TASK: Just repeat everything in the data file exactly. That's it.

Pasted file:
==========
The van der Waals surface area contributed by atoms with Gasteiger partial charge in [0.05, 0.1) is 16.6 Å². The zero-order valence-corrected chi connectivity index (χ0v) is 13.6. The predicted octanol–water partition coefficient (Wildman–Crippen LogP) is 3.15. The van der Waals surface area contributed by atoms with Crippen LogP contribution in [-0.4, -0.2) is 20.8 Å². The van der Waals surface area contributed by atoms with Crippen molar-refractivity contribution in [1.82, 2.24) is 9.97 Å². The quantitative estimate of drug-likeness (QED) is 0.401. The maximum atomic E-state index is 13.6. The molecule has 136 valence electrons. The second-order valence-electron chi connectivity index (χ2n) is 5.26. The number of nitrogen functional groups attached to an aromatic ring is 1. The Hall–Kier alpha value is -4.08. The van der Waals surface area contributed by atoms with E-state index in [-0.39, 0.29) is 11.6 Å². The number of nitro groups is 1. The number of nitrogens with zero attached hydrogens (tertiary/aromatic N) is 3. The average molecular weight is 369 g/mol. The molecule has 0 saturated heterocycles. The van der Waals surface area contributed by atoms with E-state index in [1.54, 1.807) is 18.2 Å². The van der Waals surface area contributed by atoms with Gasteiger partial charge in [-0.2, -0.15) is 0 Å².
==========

The van der Waals surface area contributed by atoms with Gasteiger partial charge in [0.05, 0.1) is 16.6 Å². The zero-order valence-corrected chi connectivity index (χ0v) is 13.6. The predicted octanol–water partition coefficient (Wildman–Crippen LogP) is 3.15. The van der Waals surface area contributed by atoms with Crippen LogP contribution in [-0.4, -0.2) is 20.8 Å². The van der Waals surface area contributed by atoms with Crippen molar-refractivity contribution in [1.82, 2.24) is 9.97 Å². The quantitative estimate of drug-likeness (QED) is 0.401. The maximum atomic E-state index is 13.6. The molecule has 136 valence electrons. The second-order valence-electron chi connectivity index (χ2n) is 5.26. The number of nitrogen functional groups attached to an aromatic ring is 1. The Hall–Kier alpha value is -4.08. The van der Waals surface area contributed by atoms with E-state index in [-0.39, 0.29) is 11.6 Å². The number of nitro groups is 1. The number of nitrogens with zero attached hydrogens (tertiary/aromatic N) is 3. The average molecular weight is 369 g/mol. The molecule has 0 saturated heterocycles. The van der Waals surface area contributed by atoms with E-state index in [1.54, 1.807) is 18.2 Å². The van der Waals surface area contributed by atoms with Gasteiger partial charge in [-0.2, -0.15) is 0 Å².